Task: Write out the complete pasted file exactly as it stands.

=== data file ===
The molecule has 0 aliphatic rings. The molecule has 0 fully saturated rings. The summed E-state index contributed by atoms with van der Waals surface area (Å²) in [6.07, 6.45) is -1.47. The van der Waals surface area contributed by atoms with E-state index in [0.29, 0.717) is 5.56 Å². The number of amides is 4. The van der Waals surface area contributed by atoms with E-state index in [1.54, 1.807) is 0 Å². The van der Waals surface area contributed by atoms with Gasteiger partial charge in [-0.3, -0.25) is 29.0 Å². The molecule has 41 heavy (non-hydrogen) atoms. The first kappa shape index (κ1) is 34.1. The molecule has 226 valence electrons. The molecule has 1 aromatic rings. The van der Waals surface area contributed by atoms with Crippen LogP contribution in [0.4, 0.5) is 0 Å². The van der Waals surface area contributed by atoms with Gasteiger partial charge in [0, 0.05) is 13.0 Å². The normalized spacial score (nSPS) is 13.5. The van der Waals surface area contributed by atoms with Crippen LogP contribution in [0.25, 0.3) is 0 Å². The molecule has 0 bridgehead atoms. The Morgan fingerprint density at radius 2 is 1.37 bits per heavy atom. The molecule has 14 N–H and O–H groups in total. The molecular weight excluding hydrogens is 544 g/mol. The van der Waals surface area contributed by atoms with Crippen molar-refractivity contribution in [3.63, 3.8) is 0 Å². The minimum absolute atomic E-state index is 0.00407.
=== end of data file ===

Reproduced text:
The molecule has 0 aliphatic rings. The molecule has 0 fully saturated rings. The summed E-state index contributed by atoms with van der Waals surface area (Å²) in [6.07, 6.45) is -1.47. The van der Waals surface area contributed by atoms with E-state index in [0.29, 0.717) is 5.56 Å². The number of amides is 4. The van der Waals surface area contributed by atoms with E-state index in [1.54, 1.807) is 0 Å². The van der Waals surface area contributed by atoms with Gasteiger partial charge in [-0.3, -0.25) is 29.0 Å². The molecule has 41 heavy (non-hydrogen) atoms. The first kappa shape index (κ1) is 34.1. The molecule has 226 valence electrons. The molecule has 1 aromatic rings. The van der Waals surface area contributed by atoms with Crippen LogP contribution in [0.4, 0.5) is 0 Å². The van der Waals surface area contributed by atoms with Gasteiger partial charge in [0, 0.05) is 13.0 Å². The normalized spacial score (nSPS) is 13.5. The van der Waals surface area contributed by atoms with Crippen LogP contribution in [0.25, 0.3) is 0 Å². The molecule has 0 bridgehead atoms. The Morgan fingerprint density at radius 2 is 1.37 bits per heavy atom. The molecule has 14 N–H and O–H groups in total. The molecular weight excluding hydrogens is 544 g/mol. The van der Waals surface area contributed by atoms with Crippen molar-refractivity contribution in [3.63, 3.8) is 0 Å². The minimum absolute atomic E-state index is 0.00407.